Three rail companies which were responsible for an incident more than four years ago when a Midland worker suffered horrific injuries have been fined £200,000 each.
Richard McBride was one of three men working on an overhead electric line at Marston Green during modernisation work to the West Coast Main Line route in July 2003.
He narrowly avoided death but suffered terrible injuries and his lower leg had to be amputated after he received a massive 25,000 volt shock from a still-live cable.
Rugby-based Elec-Track Installations Ltd, which employed the three men, pleaded guilty through its barrister Stephen Killalea QC to failing to discharge its duty under the Health and Safety at Work Act.
The charge detailed that the firm, now called Hythe Realisations, failed to ensure the safety of its employees while they were working on overhead rail lines.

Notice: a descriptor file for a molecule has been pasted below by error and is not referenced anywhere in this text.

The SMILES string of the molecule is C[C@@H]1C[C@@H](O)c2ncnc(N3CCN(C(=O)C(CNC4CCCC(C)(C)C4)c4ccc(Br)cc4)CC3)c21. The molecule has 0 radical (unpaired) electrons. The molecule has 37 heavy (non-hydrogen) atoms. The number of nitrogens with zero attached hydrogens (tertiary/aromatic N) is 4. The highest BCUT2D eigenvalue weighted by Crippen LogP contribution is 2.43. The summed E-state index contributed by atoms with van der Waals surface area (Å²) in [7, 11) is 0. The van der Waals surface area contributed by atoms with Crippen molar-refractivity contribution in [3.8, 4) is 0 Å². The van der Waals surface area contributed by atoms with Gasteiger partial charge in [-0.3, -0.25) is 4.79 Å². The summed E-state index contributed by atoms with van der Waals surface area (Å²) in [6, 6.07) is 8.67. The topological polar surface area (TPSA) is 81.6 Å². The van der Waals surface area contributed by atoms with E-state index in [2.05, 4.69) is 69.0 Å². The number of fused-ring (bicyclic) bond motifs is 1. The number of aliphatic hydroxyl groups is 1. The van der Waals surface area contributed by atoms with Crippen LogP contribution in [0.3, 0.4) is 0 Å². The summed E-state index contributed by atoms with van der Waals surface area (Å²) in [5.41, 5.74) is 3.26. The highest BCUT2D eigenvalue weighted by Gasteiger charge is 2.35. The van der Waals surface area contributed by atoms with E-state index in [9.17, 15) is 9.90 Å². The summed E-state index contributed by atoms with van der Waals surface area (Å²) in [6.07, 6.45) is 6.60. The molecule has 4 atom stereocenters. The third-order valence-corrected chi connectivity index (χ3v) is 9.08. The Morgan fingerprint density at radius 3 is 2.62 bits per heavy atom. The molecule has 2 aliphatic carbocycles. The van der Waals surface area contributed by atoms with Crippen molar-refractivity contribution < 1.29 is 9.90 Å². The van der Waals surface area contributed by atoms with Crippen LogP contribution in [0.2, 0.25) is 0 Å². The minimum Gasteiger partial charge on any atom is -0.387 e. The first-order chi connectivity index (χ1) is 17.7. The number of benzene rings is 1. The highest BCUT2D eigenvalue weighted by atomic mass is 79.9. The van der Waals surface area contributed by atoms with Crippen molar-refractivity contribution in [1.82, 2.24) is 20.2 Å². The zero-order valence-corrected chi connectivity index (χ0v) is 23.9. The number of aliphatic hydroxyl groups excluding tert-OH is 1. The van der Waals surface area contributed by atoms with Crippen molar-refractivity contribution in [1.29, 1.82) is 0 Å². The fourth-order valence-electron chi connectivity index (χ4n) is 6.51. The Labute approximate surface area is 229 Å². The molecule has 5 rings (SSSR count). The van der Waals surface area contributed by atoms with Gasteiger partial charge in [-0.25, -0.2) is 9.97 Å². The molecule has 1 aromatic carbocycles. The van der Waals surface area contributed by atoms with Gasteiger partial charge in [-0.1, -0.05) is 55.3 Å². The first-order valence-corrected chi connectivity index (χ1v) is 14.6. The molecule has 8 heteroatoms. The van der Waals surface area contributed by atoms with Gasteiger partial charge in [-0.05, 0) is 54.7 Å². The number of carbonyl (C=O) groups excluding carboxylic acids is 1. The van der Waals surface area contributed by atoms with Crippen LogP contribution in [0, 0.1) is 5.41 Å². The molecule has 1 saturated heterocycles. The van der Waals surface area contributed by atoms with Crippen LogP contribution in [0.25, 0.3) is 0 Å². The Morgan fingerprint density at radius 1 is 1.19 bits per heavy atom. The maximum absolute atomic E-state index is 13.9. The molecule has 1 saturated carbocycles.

Balfour-Beatty and GT Rail Maintenance, which had formed a joint venture to carry out the work, entered guilty pleas to failing to ensure that persons not employed by them were not exposed to risk.
The three companies were fined by Judge Christopher Hodson, sitting at Coventry Crown Court.
In addition Balfour Beatty and GT Rail Maintenance were both ordered to pay £21,000 costs after they had been subject to an earlier ‘trial of issue’ at Warwick Crown Court over where the main blame should lie in the case.
Richard Matthews, prosecuting for HM Inspector of Railways, said that during work to upgrade the overhead line equipment on the West Coast route a team of workers began work on the lines at Marston Green before the power was isolated.
The standard practice when undertaking such work was that a ‘permit to work’ was issued which certified the power isolation had taken place, and where.
"But there was a deviation from this system, involving workers setting out to the site of work and waiting for a telephone call to inform them of the isolation," said Mr Matthews.